Thursday, April 21, 2011

Legend: U.S. Theatrical Cut and Director's Cut

***DISCLAIMER*** The following review is entirely my opinion. If you comment (which I encourage you to do) be respectful. If you don't agree with my opinion, that's fine. To each their own. I am just sharing my opinions and perspective. Finally, the reviews are given on a scale of 1-5. 1, of course, being terrible. 2, being not great. 3, being okay. 4, being good and 5, being epic!

Legend: U.S. Theatrical Cut - 4 out of 5
Legend: Director's Cut - 3 out of 5

Legend not only has the honor of being a kick-ass fantasy film but also has the honor of being one of the only Tom Cruise films that I will watch (the other being Tropic Thunder). The fantastic story and, more importantly, Tim Curry's awesome performance as Darkness (his awesome makeup doesn't hurt either) makes this one of my favorite fantasy films that came out in the 80's...even with the no talent Cruise in it.

Recently, I picked up the Special Edition DVD that contains both the U.S. Theatrical Cut of the film and director Ridley Scott's original cut. Rumors state that while the film was shown at a test screening, a couple of stoners in the audience told Scott that they had some complains. The story goes that Scott took their complaints to heart and edited it down to what we saw in the theater. Honestly, after sitting through both of them, I have to say that I want to find these stoners and thank them.

Through both cuts, the story still remains the same: Light dominates the world and the evil being known as Darkness wishes to return the world to the shadows from whence it came. To do this, he must kill the two remaining Unicorns. If these creatures are destroyed, then the sun will never rise again and night will rule. The only thing stopping Darkness from completing his plan is a young forest dweller (the man who thinks acting is having 101 different smiles; Tom Cruise). This young man named Jack not only has the responsibility of saving the world but the woman he loves as well, the lovely Princess Lily (played by Mia Sara). It's your basic story of good versus evil, light vs dark. The simplicity of it all is what makes it so endearing and why I give the original theatrical cut a 4 out of 5.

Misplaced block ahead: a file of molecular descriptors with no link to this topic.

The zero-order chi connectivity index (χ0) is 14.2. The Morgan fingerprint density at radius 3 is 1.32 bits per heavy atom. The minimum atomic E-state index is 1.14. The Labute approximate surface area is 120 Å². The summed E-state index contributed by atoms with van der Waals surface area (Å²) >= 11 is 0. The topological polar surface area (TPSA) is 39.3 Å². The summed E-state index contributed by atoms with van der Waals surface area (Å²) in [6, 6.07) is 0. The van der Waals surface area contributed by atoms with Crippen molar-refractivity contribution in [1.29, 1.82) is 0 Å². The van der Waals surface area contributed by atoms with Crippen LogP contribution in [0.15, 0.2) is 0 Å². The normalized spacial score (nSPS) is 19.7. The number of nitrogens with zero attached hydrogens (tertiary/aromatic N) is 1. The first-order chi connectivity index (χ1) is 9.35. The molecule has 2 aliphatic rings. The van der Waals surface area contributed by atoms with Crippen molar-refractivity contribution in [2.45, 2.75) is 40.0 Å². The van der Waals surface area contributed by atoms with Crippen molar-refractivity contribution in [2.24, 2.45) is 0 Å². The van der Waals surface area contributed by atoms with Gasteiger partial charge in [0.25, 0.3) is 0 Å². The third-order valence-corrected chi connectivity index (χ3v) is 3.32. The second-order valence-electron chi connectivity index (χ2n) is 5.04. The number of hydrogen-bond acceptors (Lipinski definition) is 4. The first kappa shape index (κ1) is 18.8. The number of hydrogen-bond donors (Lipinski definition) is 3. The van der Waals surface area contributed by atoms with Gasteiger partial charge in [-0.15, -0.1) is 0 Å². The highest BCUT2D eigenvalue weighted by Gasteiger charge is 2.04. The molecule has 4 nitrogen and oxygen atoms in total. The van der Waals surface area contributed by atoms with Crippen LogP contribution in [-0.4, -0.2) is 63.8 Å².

The Director's Cut however, earns a slightly lower score of 3 out of 5 due to a few changes made to the film. First off, the original score was put back into the film (a score that the studio believed made the film too dark for children) and what occurs with this replacement is an entirely different feel for the film. It becomes darker and moodier, losing much of its--dare I say it?--whimsy that made it charming. It ceases being its own fairly tale and feels more like a Tolkien rip off. Furthermore, the film changes the opening and ending. I won't give away the change to the end but the opening of the film loses the scroll that opens the story. While this isn't too bad because it allows the audience to gather a feel for the world on their own without the film explaining it to you, this change to the beginning saw the lost of the establishment of Darkness. Through very poor editing (clumsy even) the film works around showing you this epic character as you only see his hand as he instructs his minion to kill the Unicorns. I understand why Scott would do this because it makes Darkness' reveal even bigger later in the film but Tim Curry's performance and the amazing makeup job done to him to create this larger-than-life character is too grand to pass up. Finally, these changes to the beginning make the film seem amateurish as, in an effort to keep the camera off Tim Curry, the shots will remain static on some random piece of set decoration at Darkness' palace. The shots will stay for such an extended period of time, it gives the film a direct-to-video from an unknown director feel other than a new epic from the guy who brought us Blade Runner and Alien.

In the end, after experiencing both versions of the film (and knowing Ridley Scott, there's probably at least another dozen versions out there) I feel that the original theatrical version is the one I want to stick with. Maybe it's just me but Scott's track record of Director's Cut remains at zero as I have yet to see one he's done that has been better than what was unleashed on the cinemas.

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